The Best Kids Books That Were Turned Into Films - Rooftop Cinema Club

The Best Kids Books That Were Turned Into Films

In honor of World Book Day on April 23, we’ve listed our favorite kid’s books that were made into films, for better or worse…

Pinocchio – 1940

Based on:

The Adventures of Pinocchio by Carlo Collodi (1883)

What’s it all about?

A wooden puppet who turns into a real boy and is most famous for having a growing nose when he lies and a tiny insect mate.

Any differences?

Pinocchio in the book is a little more, uh, violent. He kills Jiminy Cricket when he gives him some advice that the boy didn’t care for. Bit much.

 

The BFG – 1989 and 2016

Based on:

The BFG by Roald Dahl (1982)

What’s it all about?

A big friendly giant rescues (definitely not kidnaps) a young girl from an orphanage whilst he’s out blowing dreams into everyone’s heads. Together, they hang out in his cave house and hide from other giants. Normal Friday night.

Any differences?

The ‘89 film was one of the few to get any praise from Dahl, who was famously unhappy with many of his book adaptations, but that’s because it is cartoon perfection. There are very few differences between both films and the original story.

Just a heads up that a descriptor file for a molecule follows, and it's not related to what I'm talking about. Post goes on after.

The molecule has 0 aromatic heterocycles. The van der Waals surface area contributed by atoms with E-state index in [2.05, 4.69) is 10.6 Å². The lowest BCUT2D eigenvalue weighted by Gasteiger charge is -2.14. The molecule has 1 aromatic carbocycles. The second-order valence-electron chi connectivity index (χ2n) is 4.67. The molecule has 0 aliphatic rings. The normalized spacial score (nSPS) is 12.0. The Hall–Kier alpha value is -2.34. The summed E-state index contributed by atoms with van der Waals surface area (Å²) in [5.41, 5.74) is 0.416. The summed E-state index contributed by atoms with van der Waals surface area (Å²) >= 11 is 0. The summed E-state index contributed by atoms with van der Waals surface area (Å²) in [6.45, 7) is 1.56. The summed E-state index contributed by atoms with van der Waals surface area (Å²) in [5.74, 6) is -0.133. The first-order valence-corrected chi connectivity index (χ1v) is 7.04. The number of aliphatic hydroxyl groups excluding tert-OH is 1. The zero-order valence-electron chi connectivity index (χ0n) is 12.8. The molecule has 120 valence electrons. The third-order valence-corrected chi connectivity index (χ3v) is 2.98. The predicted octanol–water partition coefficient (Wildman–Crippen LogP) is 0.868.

Willy Wonka/Charlie and the Chocolate Factory – 1971 and 2005

Based on:

Charlie and the Chocolate Factory by Roald Dahl (1964)

What’s it all about?

A poor boy who has lived on cabbage soup for most of his life finds one of only five golden tickets in existence that permit him and his previously bedridden grandfather (so shady, Grandpa Joe…) to enter Willy Wonka’s secret chocolate factory.

Any differences?

Dahl straight-up hated the ‘71 adaptation because of its wild differences, which included huge emphasis on Wonka and turning Slugworth, a minor character, into the film’s baddie. The ‘05 film is truer to the book but slathered with a little extra Tim Burton-ness.

 

Matilda – 1996

Based on:

Matilda by Roald Dahl (1988)

What’s it all about?

A schoolgirl finds out that she has telekinesis and uses it to punish her selfish parents and her cruel headmistress until her sweet teacher adopts her.

Any differences?

In the book, Matilda never goes into Miss Trunchbull’s house, but in the film, she breaks in twice. Can’t make a kid’s film without a little breaking and entering. Also in the book, her brother is a normal boy whereas the film shows him as a bully.

 

The Chronicles of Narnia: The Lion, the Witch and the Wardrobe – 2005

Based on:

The Chronicles of Narnia: The Lion, the Witch and the Wardrobe (1950)